A student-operated publication at Santa Rosa Junior College.

The Oak Leaf

A student-operated publication at Santa Rosa Junior College.

The Oak Leaf

A student-operated publication at Santa Rosa Junior College.

The Oak Leaf

“The Super Mario Bros. Movie”: A serviceable kids film but a superstar adaptation

Courtesy of Illumination Entertainment
“The Super Mario Bros. Movie” from Nintendo and Illumination and distributed by Universal Pictures is an excellent film for fans of the video games, families and moviegoers who want to just sit back and have fun.

During what seems like a rise in high quality video game adaptations with the likes of the 2019 film “Pokémon Detective Pikachu” and this year’s “The Last of Us” TV series, the second attempt to bring Mario to the big screen had the potential to be a huge success or a massive disappointment like its predecessor. “The Super Mario Bros. Movie” is neither, proving to be an incredibly solid adaptation for fans, a great movie for families with kids and an overall fun but middling experience for other audiences.

Like the typical plot in a “Super Mario Bros.” game, the story features the title character, Mario, going on an adventure to defeat the recurring villain Bowser, the King of the Koopas, and rescue an individual whom he has captured, usually Princess Peach. Things are different this time and Mario teams up with the Princess to save his brother Luigi.

This time in the form of an animated film, the visuals are absolutely gorgeous and the soundtrack is fantastic. Both faithfully recreate elements and music from the games and come with easter eggs and references that made the film an absolute joy to get through despite its flaws.

The voice acting was excellent, both in terms of casting and performance. Although sounding very different from how they do in the games, every character’s voice perfectly captured the essence of the film’s version of the character.

Jack Black as Bowser easily stole the show. Black proved to be simultaneously funny, awkward, and scary depending on the scene much like his video game counterpart.

In terms of humor, the film relied on references, situational gags and one-liners rather than unfunny fart jokes and shock humor. While not every joke landed, the movie still managed to be funny at times, or at the very least highly entertaining.

Furthermore, while the action scenes weren’t anything special for an animated film, they were still full of references and fun moments to make them highly enjoyable.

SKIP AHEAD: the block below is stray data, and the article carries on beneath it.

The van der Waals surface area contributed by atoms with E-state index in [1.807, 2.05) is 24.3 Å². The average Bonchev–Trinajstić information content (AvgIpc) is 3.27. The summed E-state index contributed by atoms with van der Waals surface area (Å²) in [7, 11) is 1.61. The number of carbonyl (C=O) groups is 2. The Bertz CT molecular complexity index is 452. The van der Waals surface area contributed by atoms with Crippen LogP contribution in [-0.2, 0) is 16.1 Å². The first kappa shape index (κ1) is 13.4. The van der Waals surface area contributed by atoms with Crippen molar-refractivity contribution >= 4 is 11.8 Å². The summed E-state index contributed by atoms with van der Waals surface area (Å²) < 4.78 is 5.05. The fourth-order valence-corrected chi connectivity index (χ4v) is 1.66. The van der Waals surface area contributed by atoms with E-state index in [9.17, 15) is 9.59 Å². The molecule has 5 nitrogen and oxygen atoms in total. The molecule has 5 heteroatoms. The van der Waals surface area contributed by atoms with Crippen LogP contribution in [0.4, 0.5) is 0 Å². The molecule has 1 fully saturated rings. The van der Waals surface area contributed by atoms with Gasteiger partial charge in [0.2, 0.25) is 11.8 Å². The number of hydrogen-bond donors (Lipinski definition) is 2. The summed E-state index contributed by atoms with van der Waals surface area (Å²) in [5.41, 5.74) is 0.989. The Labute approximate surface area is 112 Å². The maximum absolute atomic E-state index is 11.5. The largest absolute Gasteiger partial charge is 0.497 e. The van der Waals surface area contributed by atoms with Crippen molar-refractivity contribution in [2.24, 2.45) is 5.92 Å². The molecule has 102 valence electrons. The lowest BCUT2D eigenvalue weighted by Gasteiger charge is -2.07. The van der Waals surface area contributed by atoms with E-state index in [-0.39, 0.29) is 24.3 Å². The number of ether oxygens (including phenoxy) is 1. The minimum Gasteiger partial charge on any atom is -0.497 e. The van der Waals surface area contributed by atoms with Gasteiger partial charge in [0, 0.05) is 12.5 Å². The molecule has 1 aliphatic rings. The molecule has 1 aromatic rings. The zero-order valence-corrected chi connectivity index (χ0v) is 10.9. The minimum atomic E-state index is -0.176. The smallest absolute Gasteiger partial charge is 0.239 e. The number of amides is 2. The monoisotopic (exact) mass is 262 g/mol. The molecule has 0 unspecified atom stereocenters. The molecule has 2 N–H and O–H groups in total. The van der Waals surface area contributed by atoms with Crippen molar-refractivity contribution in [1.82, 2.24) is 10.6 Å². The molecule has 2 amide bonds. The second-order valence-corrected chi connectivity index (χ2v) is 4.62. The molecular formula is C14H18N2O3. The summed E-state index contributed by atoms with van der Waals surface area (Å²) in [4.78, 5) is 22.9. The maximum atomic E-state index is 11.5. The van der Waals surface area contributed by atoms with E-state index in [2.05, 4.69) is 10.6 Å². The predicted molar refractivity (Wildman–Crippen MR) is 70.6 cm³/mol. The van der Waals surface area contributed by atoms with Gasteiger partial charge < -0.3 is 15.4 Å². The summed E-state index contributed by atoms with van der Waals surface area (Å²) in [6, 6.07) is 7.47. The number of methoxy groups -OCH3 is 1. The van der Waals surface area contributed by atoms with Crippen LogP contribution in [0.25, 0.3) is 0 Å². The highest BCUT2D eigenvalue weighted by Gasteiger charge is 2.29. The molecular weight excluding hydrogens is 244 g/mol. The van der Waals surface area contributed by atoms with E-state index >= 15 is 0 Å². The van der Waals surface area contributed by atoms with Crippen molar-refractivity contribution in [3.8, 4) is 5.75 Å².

Despite its plethora of positives, there are some noticeable issues with the film.

The plot of the film is as bare-bones as the games with only a single character or two undergoing any semblance of an arc. Coupled with noticeably awkward pacing alongside simple plot devices to move from one scene to the next, the film is brought down tremendously for a casual moviegoer.

The film also has a multitude of pop songs throughout. While most of the songs were from the decade in which the original game was released, the ‘80s, it was still extremely jarring and an odd choice given the source material.

“The Super Mario Bros. Movie” is an amazing adaptation of such a famous franchise. It was respectful to its source material and full of references that are highly entertaining to identify and experience. On the other hand, it suffers through pretty major fundamental issues that make watching it unappealing for a casual moviegoer. However, if you’re a fan of the games, want to find a serviceable film to see with kids or just want to sit back and have fun watching a simple movie, then “The Super Mario Bros. Movie” is a solid pick.

Leave a Comment
About the Contributor
Lucas Cadigan-Carranza
Lucas Cadigan-Carranza is in his fourth semester at The Oak Leaf. He has been at SRJC for much longer, having already earned his degrees in English, game programming and humanities. While not usually an overachiever, he has decided to go for the journalism major as well due to the subject providing a much greater interest. He has enjoyed his time as The Oak Leaf's Theatre Arts reporter but also very much enjoys talking about video games.

Comments (0)

All Reader Picks Sort: Newest

Your email address will not be published. Required fields are marked *